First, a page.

percentage of juvenile offenders are SVC offenders, but they commit a significant amount of
juvenile crime (Hamparian, Schuster, Dinitz, & Conrad, 1978; Moffitt, 1993; Nagin & Farrington,
1992; Nagin, Farrington, & Moffitt, 1995; Wolfgang, Figlio, & Sellin, 1972).
Since the early 1990s, a significant amount of research has focused on SVC juvenile offenders.
This research has consistently found that (1) a small percentage of juveniles commit a majority of
juvenile crime (Baglivio et al., 2014; Barnes, 2013; DeLisi & Piquero, 2011; Vaughn et al., 2011;
Vaughn, Salas-Wright, DeLisi, & Maynard, 2014), (2) early age of onset of antisocial behavior leads
to an escalation of offense seriousness and longer juvenile offending careers (Ayers et al., 1999;
Baglivio, Wolff, Piquero, & Epps, 2015; DeLisi, 2006; DeLisi, Neppl, Lohman, Vaughn, & Shook,
2013; DeLisi & Piquero, 2011; Howell et al., 2014; Loeber & Farrington, 2000; Loeber, Stouthamer-
Loeber, Van Kammen, & Farrington, 1991; McCluskey, McCluskey, & Bynum, 2006; Moffitt,
1993; Nagin et al., 1995; Piquero, Brame, & Lynam, 2004; Zara & Farrington, 2013), and (3) the
number of risk factors present or the number of absent protective factors is more predictive of SVC
offending than any particular type of risk or protective factors (Borduin & Ronis, 2012; Hawkins
et al., 1998; Huizinga & Jakob-Chien, 1998; Johansson & Kempf-Leonard, 2009; Krohn, Lizotte,
Bushway, Schmidt, & Phillips, 2014; Loeber & Farrington, 2000; Valois, MacDonald, Bretous,
Fischer, & Drane, 2002; Zara & Farrington, 2013).
Despite the abundance of research on serious and violent juvenile offenders, only a few studies
have linked juvenile offending career categories to juvenile court risk assessments and future
offending. In fact, a common research recommendation has been to use juvenile court risk assess-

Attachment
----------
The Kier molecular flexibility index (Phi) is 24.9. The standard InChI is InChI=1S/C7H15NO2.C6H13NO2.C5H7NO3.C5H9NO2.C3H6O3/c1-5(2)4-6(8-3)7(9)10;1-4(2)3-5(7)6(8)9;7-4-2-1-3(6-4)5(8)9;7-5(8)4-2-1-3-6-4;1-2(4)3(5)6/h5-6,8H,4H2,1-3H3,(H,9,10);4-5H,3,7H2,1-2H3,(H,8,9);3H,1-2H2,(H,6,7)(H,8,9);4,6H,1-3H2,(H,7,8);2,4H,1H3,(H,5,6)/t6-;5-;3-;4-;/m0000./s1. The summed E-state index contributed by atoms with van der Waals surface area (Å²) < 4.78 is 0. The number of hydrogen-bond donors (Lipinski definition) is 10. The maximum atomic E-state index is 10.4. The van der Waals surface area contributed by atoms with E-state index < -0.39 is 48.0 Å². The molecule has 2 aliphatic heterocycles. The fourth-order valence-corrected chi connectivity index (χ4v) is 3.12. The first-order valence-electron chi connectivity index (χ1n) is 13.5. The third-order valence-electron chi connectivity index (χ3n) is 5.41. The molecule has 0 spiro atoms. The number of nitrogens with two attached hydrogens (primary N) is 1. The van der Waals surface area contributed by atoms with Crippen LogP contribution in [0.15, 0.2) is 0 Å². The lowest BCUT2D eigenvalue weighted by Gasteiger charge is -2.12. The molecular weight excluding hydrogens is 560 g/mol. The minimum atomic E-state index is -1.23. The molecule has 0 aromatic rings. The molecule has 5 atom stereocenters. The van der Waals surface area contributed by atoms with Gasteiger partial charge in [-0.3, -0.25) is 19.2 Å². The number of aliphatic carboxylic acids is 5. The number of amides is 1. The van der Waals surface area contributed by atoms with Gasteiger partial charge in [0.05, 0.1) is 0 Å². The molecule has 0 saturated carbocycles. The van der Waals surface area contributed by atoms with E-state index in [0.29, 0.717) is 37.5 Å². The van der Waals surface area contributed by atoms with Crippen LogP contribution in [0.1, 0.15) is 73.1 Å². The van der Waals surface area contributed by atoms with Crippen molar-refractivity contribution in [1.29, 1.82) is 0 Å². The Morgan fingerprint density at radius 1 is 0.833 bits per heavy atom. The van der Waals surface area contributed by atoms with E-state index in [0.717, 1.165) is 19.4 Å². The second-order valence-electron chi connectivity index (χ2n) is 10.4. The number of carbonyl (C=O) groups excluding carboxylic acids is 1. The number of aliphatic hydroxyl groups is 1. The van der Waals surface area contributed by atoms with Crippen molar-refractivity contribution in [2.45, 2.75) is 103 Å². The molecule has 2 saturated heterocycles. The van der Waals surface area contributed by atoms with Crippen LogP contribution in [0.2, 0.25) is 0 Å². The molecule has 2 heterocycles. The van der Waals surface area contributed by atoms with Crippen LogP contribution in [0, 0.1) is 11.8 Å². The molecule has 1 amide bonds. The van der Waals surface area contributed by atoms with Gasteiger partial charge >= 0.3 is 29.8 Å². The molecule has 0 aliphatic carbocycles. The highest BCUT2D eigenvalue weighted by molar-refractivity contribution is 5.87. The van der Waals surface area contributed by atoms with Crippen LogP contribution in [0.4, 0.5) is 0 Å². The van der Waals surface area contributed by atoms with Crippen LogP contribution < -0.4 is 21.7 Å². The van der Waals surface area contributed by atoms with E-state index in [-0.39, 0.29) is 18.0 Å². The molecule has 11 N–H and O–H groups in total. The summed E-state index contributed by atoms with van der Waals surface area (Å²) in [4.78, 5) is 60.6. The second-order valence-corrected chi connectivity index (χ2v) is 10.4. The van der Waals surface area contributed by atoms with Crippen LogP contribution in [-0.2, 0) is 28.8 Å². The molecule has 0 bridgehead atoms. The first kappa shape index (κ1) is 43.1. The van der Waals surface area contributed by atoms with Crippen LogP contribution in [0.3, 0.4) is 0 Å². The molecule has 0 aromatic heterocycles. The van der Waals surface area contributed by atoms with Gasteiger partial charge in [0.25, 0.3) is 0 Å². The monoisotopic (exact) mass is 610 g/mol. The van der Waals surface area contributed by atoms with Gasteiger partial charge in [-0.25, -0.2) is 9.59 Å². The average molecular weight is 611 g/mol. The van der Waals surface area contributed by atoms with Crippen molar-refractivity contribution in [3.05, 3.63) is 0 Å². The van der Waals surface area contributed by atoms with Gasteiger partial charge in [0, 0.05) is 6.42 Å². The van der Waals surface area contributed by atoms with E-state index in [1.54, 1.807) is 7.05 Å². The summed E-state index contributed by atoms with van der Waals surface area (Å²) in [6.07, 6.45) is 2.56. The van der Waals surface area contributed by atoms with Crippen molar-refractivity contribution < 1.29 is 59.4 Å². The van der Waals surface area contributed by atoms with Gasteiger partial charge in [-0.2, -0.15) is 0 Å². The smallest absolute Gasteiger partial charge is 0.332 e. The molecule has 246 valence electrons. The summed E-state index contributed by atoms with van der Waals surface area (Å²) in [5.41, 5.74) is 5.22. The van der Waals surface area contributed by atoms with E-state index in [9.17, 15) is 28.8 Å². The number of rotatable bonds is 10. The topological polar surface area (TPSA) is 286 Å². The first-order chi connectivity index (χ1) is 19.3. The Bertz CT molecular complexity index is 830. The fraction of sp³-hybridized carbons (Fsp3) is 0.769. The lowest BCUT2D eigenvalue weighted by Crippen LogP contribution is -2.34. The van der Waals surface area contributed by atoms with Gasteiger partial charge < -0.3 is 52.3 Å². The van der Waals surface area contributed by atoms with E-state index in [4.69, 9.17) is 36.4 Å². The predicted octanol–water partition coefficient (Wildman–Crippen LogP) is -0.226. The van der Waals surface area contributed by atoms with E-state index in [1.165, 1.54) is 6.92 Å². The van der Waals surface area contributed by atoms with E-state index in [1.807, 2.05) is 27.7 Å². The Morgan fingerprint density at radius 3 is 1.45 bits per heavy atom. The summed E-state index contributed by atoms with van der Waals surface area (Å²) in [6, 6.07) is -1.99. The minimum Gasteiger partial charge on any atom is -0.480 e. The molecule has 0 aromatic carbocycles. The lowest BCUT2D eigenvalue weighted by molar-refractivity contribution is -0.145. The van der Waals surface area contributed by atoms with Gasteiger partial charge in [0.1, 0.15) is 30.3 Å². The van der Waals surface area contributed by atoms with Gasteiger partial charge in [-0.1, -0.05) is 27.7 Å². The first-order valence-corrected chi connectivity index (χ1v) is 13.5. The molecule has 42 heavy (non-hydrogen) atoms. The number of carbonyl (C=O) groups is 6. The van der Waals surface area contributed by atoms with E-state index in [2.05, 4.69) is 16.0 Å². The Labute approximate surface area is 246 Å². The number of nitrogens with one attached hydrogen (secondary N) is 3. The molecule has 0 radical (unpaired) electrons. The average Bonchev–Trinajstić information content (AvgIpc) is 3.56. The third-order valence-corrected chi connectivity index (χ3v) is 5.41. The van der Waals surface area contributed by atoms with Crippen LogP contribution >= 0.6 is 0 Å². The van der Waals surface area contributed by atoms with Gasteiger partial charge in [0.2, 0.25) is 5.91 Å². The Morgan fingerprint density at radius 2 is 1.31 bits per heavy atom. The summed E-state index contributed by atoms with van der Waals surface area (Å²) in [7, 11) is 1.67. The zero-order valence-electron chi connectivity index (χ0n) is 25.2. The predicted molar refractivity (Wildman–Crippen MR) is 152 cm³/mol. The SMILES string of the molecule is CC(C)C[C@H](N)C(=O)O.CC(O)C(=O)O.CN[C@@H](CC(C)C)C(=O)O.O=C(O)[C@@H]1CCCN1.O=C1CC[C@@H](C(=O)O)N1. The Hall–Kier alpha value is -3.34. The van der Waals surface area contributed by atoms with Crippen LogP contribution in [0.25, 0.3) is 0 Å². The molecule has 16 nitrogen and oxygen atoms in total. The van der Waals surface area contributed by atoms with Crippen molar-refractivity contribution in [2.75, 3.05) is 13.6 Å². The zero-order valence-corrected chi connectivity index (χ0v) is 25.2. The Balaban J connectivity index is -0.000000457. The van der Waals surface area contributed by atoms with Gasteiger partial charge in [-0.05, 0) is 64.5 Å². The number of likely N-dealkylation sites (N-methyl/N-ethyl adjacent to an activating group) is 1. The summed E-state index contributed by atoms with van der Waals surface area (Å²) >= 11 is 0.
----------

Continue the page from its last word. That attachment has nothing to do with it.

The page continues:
ments to identify risk and protective score differences between SVC subgroups and assess the
predictive value of these on recidivism (Baglivio et al., 2014; Guerra, 1998; Kempf-Leonard
et al., 2001). The current study is based upon this recommendation and contributes to the SVC
literature by using juvenile court referrals and assessments to replicate earlier categorizations of
SVC offenders, to examine risk and protective score differences across the juvenile offender cate-
gories, and to assess whether risk and protective score constructs differentially predict adult crim-
inality across these offender categories.
Literature Review
Development and Application of SVC Categories
The OJJDP established the Violent Juvenile Offender Research and Development Program in 1981
to assess the juvenile justice system’s ability to be innovative when dealing with SVC juvenile
offenders (Wilson & Howell, 1993). This initial effort led to the OJJDP Program of Research on the
Causes and Correlates of Delinquency in 1986 which consisted of three coordinated research
projects (Browning & Huizinga, 1999; Browning & Loeber, 1999; Browning, Thornberry, & Porter,
1999). These longitudinal studies of urban youth included the Denver Youth Survey (Huizinga,
Weiher, Menard, Espiritu, & Esbensen, 1998), the Pittsburgh Youth Study (Loeber, Farrington,
Stouthamer-Loeber, Moffitt, & Caspi, 1998), and the Rochester Youth Development Study (Thorn-